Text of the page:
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Cell detachment is central to a broad range of physiopathological changes, but there are no quantitative methods to study this process. Here we report programmed subcellular release, a method for spatially and temporally controlled cellular detachment, and present quantitative results of the detachment dynamics of 3T3 fibroblasts at the subcellular level.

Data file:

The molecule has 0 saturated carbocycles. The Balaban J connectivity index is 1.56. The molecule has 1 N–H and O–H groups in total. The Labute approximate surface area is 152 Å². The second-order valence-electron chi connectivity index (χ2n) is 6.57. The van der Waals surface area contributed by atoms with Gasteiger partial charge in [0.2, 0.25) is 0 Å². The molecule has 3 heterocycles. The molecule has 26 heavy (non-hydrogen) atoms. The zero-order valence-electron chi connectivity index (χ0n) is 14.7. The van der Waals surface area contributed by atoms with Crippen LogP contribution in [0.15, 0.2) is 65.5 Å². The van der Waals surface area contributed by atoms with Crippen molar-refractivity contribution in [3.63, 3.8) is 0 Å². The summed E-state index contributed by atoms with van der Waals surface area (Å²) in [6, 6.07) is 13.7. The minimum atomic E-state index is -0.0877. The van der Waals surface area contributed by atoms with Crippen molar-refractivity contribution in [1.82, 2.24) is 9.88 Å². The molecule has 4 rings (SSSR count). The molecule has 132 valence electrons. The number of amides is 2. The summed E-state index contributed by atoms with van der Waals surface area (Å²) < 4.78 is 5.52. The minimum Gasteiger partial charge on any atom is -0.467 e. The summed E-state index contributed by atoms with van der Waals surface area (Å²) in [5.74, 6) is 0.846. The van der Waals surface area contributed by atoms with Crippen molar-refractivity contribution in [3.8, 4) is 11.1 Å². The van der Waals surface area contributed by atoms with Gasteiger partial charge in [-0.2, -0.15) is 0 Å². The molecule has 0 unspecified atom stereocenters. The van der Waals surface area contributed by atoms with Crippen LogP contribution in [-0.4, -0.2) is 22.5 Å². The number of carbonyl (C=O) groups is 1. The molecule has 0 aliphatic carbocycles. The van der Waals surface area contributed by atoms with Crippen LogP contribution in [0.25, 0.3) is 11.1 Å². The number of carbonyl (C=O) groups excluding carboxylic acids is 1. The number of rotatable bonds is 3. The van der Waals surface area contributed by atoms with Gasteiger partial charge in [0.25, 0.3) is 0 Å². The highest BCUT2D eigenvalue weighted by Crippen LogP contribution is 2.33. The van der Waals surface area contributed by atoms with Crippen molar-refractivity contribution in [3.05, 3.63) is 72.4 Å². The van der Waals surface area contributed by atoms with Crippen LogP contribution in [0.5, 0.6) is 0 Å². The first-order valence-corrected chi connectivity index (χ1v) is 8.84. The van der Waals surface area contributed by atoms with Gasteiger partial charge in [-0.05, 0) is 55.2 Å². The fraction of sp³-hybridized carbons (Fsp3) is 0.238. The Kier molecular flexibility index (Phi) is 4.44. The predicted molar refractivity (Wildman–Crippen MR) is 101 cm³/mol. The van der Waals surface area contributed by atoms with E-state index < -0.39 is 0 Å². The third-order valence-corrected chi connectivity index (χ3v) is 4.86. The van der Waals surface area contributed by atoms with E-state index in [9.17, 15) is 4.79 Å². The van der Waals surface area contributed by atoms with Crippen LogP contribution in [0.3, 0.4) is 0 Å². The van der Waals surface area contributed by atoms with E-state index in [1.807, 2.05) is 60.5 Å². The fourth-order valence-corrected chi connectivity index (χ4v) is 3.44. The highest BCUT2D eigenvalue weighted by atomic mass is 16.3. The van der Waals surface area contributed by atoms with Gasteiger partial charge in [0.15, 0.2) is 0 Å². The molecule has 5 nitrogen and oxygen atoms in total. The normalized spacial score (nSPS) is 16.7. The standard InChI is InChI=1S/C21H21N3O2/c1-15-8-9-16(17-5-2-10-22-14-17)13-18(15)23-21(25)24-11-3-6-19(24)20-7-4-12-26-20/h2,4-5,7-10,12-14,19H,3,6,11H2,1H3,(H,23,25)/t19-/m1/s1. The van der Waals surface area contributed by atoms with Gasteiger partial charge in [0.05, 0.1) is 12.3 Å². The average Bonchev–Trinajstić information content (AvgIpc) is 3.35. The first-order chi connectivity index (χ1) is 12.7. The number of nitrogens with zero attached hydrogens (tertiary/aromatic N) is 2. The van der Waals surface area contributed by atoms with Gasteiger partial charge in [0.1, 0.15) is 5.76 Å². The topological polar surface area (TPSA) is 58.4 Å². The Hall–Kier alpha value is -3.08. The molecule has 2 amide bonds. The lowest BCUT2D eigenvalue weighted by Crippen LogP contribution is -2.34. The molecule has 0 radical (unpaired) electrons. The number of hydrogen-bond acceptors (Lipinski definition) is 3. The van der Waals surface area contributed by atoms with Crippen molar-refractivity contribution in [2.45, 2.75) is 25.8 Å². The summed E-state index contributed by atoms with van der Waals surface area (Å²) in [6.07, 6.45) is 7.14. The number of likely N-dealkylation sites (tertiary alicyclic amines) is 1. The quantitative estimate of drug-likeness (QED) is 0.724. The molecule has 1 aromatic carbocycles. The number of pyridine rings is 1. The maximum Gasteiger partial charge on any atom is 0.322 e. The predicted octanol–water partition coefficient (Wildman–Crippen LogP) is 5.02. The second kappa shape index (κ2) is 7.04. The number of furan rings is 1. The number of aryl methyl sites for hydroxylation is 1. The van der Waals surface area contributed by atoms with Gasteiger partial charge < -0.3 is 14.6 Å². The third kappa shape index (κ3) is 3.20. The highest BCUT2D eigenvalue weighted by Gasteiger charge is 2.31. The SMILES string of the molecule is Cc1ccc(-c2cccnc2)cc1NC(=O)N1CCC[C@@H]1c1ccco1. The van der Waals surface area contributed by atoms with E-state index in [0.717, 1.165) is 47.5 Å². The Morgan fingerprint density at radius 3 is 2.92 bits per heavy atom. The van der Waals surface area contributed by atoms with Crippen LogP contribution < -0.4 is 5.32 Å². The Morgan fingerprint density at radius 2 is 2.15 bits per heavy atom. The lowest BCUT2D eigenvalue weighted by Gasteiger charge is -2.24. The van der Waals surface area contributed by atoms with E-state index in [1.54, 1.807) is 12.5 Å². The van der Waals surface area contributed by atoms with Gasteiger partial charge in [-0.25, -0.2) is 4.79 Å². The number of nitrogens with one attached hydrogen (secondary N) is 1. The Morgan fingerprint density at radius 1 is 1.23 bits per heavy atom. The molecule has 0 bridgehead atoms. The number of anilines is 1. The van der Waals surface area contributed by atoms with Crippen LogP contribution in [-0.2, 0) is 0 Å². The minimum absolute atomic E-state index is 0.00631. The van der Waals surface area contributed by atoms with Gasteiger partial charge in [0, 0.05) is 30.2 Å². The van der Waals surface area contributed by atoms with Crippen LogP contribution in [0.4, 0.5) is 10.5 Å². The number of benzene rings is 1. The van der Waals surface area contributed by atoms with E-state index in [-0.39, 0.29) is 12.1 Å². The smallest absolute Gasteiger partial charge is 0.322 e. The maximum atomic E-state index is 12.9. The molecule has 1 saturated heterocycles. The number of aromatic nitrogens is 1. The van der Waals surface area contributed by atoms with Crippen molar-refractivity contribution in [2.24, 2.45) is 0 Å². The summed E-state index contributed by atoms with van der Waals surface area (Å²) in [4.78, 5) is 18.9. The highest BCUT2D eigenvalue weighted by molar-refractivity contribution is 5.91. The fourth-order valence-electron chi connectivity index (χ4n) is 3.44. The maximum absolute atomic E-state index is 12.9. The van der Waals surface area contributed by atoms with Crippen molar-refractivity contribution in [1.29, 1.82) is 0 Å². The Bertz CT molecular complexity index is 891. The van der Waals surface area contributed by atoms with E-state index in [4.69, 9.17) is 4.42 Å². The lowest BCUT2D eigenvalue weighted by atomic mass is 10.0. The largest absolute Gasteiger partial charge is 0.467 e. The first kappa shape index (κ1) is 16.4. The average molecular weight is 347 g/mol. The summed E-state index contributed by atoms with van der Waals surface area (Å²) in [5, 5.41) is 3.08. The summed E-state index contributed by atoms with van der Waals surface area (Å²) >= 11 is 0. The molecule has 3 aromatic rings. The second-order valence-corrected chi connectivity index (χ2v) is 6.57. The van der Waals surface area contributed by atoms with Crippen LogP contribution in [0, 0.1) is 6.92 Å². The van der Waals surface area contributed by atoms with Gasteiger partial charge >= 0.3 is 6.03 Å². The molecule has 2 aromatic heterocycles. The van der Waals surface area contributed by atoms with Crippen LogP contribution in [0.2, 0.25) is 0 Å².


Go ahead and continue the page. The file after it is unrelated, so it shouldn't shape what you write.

The dynamic attachment and detachment of cells to and from their extracellular milieu regulates cell motility and is critical for embryonic development, the inflammatory immune response, wound repair and metastasis of cancerous cells1. Cells on substrata form focal adhesion complexes that are spatially and temporally organized over the interface between the cell and the underlying extracellular matrix (ECM), and mediate a wide range of signaling and transduction functions2. Quantitative studies of cell adhesion have led to important mechanistic insights into the architecture and function of focal adhesions, as well as the regulatory processes that drive their assembly. A widely used method to study focal adhesion assembly is the cell-spreading assay3–6, whereby a cell initially in suspension is allowed to adhere to an underlying surface and focal adhesion formation is monitored using live-cell microscopy. This assay has a well-defined reference point in time that allows determination of the dynamics of focal adhesion formation. Current methods for studying cell detachment and focal adhesion disassembly include bulk microtubule disassembly by nocadozole7, a pharmacological approach that leads to uncontrolled off-target effects, and laser-induced disruption of actin stress fibers8,9 that does not allow for the investigation of the full cascade of subcellular events from the ECM to the subsequent reorganization of actin filaments and focal adhesion proteins.